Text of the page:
Ever since we bought our land, I’ve been watching and learning about the butterflies we see. Here are some things I’ve learned that make it easier to find them, and references to learn more about them.
Butterflies have a four part life cycle – egg, larva (caterpillar), pupa (chrysalis) and adult. I’ve found all of these stages in the wild, but the easiest to find are the adults. Eggs, larvae and pupae are usually well camouflaged to protect them from predators.
Butterflies vs. Moths
The best way to tell the difference is from their antennae. Butterfly antennae have thickened ends. Moth antennae are either tapered to a point, or feathery.
Time of Day
Adult butterflies fly mostly between about 10 and 4 on warm sunny days. The warmer it is, the more and faster they’ll move. So on hot sunny days I see lots of butterflies, but it’s difficult to photograph them. Cooler mornings, or slightly cloudy days are easier for photography.
Time of Year
I see butterflies – here in western Wisconsin – from mid-March until mid-October. The earliest and latest butterflies are ones that spend the winter as adults, and come out of hiding if the air temperature is warm, and the sun is out. But I see the most adults in mid-summer – June through August.
Mourning Cloak basking in the sun on March 17, 2009.
It helps to have good close-focusing binoculars. These are the ones I have, but there are other brands available.
Don’t use pesticides, or go to places that use pesticides. Many pesticides are designed to kill caterpillars and some also kill adult butterflies. Pesticides that are designed to kill adult insects, aren’t very specific, so for example, even spraying for mosquitoes kills caterpillars and butterflies.
One group of pesticides to be particularly aware of are Neonicotinoids. Neonicotinoids are systemic pesticides, which means they are in all parts of the plant – including leaves, flowers and nectar. So if a caterpillar feeds on a plant that has been treated with Neonicotinoids, or a butterfly nectars on one, it may die.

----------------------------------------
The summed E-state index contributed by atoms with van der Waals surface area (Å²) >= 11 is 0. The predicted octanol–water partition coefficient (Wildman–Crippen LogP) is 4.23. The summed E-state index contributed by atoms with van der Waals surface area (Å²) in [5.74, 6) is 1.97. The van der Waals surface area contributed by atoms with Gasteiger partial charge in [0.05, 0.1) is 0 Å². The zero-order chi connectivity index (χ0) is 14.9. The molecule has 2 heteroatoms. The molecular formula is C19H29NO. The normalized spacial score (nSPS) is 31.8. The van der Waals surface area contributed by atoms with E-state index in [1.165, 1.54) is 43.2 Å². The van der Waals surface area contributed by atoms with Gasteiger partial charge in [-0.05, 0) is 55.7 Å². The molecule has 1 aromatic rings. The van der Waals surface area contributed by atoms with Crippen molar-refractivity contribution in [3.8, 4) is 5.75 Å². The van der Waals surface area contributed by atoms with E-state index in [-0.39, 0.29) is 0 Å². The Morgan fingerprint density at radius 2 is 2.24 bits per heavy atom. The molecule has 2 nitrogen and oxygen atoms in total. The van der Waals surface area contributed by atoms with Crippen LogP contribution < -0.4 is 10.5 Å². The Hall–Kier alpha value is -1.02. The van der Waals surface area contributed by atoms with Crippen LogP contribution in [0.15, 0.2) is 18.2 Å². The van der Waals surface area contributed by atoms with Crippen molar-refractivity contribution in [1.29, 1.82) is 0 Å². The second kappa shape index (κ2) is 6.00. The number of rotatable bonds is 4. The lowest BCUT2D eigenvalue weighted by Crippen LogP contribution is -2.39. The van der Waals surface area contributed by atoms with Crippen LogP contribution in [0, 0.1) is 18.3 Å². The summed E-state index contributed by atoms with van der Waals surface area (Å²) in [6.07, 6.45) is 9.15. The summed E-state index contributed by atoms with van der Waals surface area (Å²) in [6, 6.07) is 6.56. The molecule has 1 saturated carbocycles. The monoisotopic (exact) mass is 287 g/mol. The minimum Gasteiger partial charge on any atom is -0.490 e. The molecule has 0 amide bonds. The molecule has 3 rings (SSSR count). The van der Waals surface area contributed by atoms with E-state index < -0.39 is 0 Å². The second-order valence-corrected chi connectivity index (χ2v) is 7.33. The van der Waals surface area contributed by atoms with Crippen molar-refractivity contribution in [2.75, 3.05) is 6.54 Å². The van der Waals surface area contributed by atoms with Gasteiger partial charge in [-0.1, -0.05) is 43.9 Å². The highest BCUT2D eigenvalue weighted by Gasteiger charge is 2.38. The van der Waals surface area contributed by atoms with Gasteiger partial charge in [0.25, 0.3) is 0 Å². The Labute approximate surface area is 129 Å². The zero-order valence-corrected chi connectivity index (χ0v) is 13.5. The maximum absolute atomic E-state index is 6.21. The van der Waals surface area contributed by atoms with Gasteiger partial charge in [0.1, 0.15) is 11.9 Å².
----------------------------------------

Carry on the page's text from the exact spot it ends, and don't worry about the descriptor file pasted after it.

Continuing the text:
If you buy plants or seeds at a nursery, be sure to ask if they’ve been treated with any pesticides.
Where to Look
The best places to look for butterflies are ones with lots of native habitat. The more different kinds of native plants, and the more variety in habitat – woods, wetland, prairie – the more species of butterflies you may find. Especially check gravel roads, sunny rocky stream edges, animal scat, flowering native plants.
Butterfly Counts and Sightings
The North American Butterfly Association (NABA) holds annual butterfly counts in mid-summer. Based on the Christmas Bird Count, they’re usually held within a week or two of the 4th of July.
The Wisconsin Butterflies web site allows you to share your sightings of butterflies seen in Wisconsin.
Butterflies and Moths of North America
Facebook – many butterfly groups
Butterflies Through Binoculars The East – by Jeffrey Glassberg
Butterflies of North America – by Jim P. Brock & Ken Kaufman
Caterpillars of Eastern North America – by David L. Wagner
Butterflies of the North Woods – by Larry Weber
Caterpillars in Field and Garden – by Thomas Allen, Jim Brock, Jeffrey Glassberg
The Value of Having Native Plants in our Yards by Douglas Tallamy
Tips for Better Insect Photography – Clay Bolt
Click here for my List of Native Plants to attract butterflies and other pollinators
Native Plant Nurseries and Information:
(This is not a complete list – just ones I’ve had experience with.)
Prairie Moon Nursery – extensive selection of native seeds and plants. Mail order only. Its website and publications have lists of natives that attract pollinators and butterflies, and cultural information for gardeners.
Prairie Restorations – Sells mostly plants; good selection of natives; outlets in several places in Minnesota.
Prairie Nursery – Native plants and seeds; lists of natives for different soil types. Westfield, WI
Kinnickinnic Natives – Small nursery with great selection of native plants with local genotypes. River Falls, WI